My Day by Eleanor Roosevelt

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NEW YORK—Yesterday I came up by plane to New York City. I was interested to find that between Washington and New York City there were a number of empty seats, so I think the young man was right who urged me not to give up travelling by plane, so long as I was willing to cope with some uncertainty.

I wasn't actually told I could have a seat until an hour before the plane left. However, I didn't have anything so vital to do for an hour after reaching New York City and a little uncertainty didn't matter.

Perhaps this period is going to teach us not to plan our lives on quite such tight schedules. After all, if we learn to use our time usefully wherever we are, it won't matter if we are held up a couple of hours by troop trains, or if we have to wait over for a couple of planes until there is an empty seat. Most of my life has been spent getting accustomed to doing one thing, and then finding I have to do something entirely different. This is going to be a new lesson and I hope a valuable one.

We had one guest at lunch yesterday. Then, via subway and train, I went to Orange, N. J., to spend the late afternoon and evening with my cousin, Mrs. Henry Parish and Mrs. Franklin K. Lane, who is still staying with her.

Even the little dog seemed to look expectantly for his master. The house and place out there, which Mr. Parish greatly loved, and where he planted almost every tree and shrub and flower, seemed rather deserted without him.

On the way back I happened to sit in the train next to Dr. Robert Searles and we were able to talk a little about the Wiltwyck School, which has been reorganized. I hope it is going to do a valuable piece of work for both colored and white children.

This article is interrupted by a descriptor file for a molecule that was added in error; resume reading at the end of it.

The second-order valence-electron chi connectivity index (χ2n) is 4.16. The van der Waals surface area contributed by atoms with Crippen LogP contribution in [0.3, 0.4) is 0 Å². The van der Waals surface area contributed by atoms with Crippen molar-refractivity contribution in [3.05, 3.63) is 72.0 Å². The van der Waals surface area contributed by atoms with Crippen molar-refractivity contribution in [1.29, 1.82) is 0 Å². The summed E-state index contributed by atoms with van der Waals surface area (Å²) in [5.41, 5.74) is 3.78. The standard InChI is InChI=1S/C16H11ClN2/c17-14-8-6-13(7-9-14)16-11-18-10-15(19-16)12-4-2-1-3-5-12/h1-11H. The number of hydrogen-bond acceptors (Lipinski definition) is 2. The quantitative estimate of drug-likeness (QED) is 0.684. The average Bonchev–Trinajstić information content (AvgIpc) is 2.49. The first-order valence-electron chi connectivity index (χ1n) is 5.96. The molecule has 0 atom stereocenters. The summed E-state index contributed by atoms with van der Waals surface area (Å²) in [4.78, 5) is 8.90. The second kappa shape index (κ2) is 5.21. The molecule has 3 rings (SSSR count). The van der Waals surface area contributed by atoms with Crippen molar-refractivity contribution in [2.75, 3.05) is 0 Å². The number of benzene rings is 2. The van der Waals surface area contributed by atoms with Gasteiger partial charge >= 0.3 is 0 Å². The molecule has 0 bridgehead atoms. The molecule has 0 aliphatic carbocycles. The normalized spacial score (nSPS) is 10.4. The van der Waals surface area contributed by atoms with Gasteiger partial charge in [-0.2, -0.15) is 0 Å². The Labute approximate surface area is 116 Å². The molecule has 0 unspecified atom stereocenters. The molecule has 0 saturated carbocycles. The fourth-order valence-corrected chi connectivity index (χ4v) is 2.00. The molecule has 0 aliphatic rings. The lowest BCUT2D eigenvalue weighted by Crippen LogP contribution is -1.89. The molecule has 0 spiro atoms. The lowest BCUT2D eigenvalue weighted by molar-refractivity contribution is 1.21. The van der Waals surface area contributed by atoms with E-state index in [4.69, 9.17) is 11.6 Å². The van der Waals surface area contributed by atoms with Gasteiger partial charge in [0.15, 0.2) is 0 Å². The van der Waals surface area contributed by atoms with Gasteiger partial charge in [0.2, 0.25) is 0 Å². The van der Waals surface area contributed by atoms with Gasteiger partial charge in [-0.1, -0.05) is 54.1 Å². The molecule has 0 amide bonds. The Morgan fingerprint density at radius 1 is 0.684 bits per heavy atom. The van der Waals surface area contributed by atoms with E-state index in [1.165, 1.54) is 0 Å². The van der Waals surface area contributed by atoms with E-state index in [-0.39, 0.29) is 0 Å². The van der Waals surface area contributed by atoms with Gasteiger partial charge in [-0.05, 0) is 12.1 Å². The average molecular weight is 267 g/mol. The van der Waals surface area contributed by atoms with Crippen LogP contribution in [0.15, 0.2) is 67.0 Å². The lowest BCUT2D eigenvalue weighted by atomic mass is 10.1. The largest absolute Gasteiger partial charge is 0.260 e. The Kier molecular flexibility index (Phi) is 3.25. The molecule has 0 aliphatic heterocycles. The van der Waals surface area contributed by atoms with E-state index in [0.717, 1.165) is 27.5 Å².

In my mail has come a letter from Dr. Morkovin, who is director of the Hearing Clinic of the University of Southern California. He writes that there are some three million hard-of-hearing children in this country, whose loss of hearing is discovered far too late for complete cure. This is largely due to the fact that mothers do not realize that complications which destroy hearing often arise after measles, whooping cough, infantile paralysis and other children's diseases.

Public opinion is indifferent to the fact that the hearing handicap may be a great deterrent to the development of the child. Therefore there are no state or federal agencies which care especially for hard-of-hearing children and they are not included in the benefits of the Crippled Children Act. If we know how much could be done, there would be a weight of public opinion in favor of watching for any signs of impaired hearing in small children.

E.R.
TMs, AERP, FDRL